Hunter Nelson Leaves Behind Outdoors Legacy

In 1999 Robb and Wendy Nelson gave birth to a boy they named Hunter. He was a healthy newborn, until at seven months old he was diagnosed with Sturge-Weber Syndrome, an incurable brain disorder. Robb and his family started the Hunter's Dream for a Cure organization soon after he was diagnosed.

Hunter's Dream raises money for children with SWS and other neurological diseases along with programs for kids with special needs. After bravely fighting the disease for so many years Hunter tragically passed on May 29th, 2005 due to a massive seizure, but he has left one heck of a legacy and is an inspiration to other's dealing with Sturge-Weber Syndrome.

Born and raised in northeast South Dakota, Robb Nelson comes from a family of outdoorsmen. He had been hunting with his grandfather and father since he could walk, and it was his dream to take his two sons hunting too. Nelson had a pheasant hunt planned for Brady and Hunter, which Hunter sadly never got to go on.

Earlier this month the 9th annual 2011 Celebrity Hunt for a Cure was held. Celebrities such as country singer Aaron Tippin (who played for guests both nights) and the Cowboys tight end Jay Novacek were among many who attended the charity hunt. On Saturday and Sunday guests could be found either pheasant hunting or shooting trap. Sunday evening the big silent auction took place where the majority of the money was raised. The president of Berretta, Jay Pattassi, was in attendance, and along with him came an assortment of guns and firearms, many of which were donated to the event and auctioned off.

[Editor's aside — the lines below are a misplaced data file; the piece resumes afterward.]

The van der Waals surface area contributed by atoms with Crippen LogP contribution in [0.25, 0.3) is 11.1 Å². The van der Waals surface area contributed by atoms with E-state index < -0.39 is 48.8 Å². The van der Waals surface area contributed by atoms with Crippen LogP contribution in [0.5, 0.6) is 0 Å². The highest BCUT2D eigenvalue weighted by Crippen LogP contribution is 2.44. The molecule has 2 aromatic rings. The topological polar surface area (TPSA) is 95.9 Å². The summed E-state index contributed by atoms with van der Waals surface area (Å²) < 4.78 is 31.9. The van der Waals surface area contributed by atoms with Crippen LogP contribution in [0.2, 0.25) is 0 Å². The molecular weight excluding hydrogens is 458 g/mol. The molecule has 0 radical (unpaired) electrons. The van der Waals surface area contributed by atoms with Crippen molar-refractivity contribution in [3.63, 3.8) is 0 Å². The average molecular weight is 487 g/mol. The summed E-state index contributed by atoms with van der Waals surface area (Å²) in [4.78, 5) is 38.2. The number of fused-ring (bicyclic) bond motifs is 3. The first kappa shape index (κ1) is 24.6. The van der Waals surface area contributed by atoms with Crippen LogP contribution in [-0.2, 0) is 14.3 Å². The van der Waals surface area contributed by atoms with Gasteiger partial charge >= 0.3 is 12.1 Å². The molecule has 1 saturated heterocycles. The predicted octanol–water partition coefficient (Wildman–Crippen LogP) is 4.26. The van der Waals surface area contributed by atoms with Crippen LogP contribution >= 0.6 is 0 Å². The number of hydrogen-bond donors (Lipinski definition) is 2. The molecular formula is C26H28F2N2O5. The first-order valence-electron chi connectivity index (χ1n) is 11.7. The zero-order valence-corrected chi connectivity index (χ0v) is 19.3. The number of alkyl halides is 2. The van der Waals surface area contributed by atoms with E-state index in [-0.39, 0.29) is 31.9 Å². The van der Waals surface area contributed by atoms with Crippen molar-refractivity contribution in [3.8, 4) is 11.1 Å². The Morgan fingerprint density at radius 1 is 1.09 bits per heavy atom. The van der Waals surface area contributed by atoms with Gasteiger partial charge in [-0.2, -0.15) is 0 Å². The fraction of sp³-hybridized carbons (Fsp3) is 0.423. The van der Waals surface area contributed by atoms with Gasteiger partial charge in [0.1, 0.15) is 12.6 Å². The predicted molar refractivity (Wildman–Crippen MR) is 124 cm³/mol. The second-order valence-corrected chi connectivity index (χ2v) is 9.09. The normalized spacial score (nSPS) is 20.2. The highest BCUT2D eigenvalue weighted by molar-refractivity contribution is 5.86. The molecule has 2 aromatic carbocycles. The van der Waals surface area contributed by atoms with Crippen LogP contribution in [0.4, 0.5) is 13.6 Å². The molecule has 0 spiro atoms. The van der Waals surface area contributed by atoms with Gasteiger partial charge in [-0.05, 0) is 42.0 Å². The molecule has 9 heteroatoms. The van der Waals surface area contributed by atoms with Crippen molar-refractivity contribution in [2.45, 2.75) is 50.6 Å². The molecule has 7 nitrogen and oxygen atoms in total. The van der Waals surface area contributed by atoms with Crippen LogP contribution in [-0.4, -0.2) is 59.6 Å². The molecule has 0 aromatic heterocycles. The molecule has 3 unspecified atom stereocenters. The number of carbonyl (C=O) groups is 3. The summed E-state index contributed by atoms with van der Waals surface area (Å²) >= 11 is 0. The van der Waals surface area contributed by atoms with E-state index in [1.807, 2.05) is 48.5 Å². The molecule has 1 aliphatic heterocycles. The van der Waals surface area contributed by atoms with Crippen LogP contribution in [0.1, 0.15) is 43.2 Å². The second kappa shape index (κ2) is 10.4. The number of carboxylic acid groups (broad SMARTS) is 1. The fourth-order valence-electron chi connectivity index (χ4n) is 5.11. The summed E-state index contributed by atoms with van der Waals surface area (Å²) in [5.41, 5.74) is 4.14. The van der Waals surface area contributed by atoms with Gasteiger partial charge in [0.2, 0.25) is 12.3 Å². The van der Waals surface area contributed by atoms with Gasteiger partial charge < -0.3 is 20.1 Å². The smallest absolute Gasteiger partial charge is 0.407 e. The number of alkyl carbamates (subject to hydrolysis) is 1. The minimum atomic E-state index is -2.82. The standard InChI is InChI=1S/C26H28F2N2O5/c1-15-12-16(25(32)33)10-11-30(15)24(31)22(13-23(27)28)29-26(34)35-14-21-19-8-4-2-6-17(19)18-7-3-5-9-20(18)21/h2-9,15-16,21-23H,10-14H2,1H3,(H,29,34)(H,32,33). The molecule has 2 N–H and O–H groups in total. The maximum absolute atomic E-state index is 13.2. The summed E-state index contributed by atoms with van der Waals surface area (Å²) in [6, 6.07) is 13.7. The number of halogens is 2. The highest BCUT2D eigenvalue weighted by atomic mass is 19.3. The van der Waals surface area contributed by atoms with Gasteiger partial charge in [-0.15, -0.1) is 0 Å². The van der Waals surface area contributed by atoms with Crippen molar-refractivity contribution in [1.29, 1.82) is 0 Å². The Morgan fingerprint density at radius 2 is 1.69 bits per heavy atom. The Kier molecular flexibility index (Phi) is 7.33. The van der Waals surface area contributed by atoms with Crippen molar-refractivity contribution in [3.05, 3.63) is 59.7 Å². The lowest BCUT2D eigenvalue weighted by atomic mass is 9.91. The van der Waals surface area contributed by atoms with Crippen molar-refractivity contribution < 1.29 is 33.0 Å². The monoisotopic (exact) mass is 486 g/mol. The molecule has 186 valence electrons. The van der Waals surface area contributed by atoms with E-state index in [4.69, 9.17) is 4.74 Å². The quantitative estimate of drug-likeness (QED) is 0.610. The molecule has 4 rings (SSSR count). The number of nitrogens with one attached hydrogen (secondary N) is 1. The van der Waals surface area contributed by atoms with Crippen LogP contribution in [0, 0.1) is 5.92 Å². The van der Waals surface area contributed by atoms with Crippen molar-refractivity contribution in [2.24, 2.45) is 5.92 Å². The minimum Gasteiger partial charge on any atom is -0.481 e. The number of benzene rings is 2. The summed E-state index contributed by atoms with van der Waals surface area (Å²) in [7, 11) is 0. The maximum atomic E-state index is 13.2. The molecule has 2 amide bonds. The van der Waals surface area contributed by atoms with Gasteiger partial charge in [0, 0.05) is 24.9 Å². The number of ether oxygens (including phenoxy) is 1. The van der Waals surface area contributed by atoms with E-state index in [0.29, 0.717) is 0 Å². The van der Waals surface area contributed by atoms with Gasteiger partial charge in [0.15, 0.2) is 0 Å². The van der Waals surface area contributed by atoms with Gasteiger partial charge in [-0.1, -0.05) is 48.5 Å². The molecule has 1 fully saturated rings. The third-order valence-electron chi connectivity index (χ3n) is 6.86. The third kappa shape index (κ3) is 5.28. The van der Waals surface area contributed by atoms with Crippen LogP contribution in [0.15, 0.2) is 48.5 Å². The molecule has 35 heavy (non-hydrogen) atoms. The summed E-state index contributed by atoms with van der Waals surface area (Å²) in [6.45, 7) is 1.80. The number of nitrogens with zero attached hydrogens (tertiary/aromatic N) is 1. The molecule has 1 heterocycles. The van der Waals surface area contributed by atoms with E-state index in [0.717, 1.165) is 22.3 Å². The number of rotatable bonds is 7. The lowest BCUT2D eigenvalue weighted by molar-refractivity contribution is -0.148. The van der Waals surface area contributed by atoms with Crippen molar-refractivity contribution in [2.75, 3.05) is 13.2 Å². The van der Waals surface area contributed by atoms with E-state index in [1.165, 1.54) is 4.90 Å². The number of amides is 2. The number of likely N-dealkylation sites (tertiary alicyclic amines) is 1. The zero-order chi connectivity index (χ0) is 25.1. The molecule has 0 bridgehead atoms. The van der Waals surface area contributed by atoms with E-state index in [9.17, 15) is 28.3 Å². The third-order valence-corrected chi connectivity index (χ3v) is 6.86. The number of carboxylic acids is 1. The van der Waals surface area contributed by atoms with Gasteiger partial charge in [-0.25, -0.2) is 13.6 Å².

During the event a video played the story of what Robb's son had gone through. Chris Lemaire of the Cheyenne Ridge Signature Lodge said, "It had a powerful message. I've never seen 250 grown men and women as struck as they were by this video."

Four years ago the Kennedy Krieger Institute in partnership with Johns Hopkins Hospital in Baltimore was renamed after Hunter. The money Hunter's Dream raises is split between the center where they treat Sturge Weber Syndrome and other neurological diseases and programs for special needs children and their families across the country.

Last year at the Celebrity Hunt for a Cure about $127,000 was raised. The foundation itself has raised almost two million since their inception ten years ago through their three major celebrity fundraisers.